Being aware of your limits—weekly, monthly, yearly—and having, in an odd way, the discipline to know when not to write, when to let yourself breathe, is part of making sure you have a long and happy career in your chosen creative endeavor.

Don’t Prejudge Editorial Taste

One bit of advice I think beginning writers sometimes need to hear is that it’s easy to fall into a pattern of trying to predict what an editor will like or not like, based not on the substance of a magazine or anthology’s guidelines but by wanting to read between the lines to gain an advantage. Guidelines are among the roughest and least precise of god’s creatures. They’re usually there simply to ward off the most inappropriate of submissions—for example, children’s stories about ponies to a magazine of dark horror or a novella to a market that only takes stories up to 4,000 words.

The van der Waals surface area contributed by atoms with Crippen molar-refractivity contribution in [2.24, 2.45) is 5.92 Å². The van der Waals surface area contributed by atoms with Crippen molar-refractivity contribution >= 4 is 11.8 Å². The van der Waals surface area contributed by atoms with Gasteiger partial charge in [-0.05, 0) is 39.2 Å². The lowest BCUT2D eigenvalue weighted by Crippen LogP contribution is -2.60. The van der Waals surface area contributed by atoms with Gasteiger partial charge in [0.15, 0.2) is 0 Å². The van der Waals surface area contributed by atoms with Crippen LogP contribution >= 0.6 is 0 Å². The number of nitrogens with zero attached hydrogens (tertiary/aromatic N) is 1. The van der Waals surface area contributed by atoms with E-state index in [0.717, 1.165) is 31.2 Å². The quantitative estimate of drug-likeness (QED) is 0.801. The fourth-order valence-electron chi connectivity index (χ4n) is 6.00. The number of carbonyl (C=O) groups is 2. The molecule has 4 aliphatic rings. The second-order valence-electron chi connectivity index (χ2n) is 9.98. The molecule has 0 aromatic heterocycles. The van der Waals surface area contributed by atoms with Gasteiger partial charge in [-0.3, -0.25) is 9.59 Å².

The editor behind those guidelines is generally much more complex and nuanced, and, while maintaining a main focus for their publication or book project, may also be inclined to mix in some more esoteric material, or material that doesn’t hit the center of their brief. Further, it makes sense from a proactive point of view to send in even stories that you think for some reason may not appeal to an editor from a political or social point of view. You might be surprised, you might realize that you’ve pegged an editor incorrectly based on a very small sample of interviews or back issues. Editors’ tastes also change over time, and they react to new directions in whatever general area of fiction they’re involved with.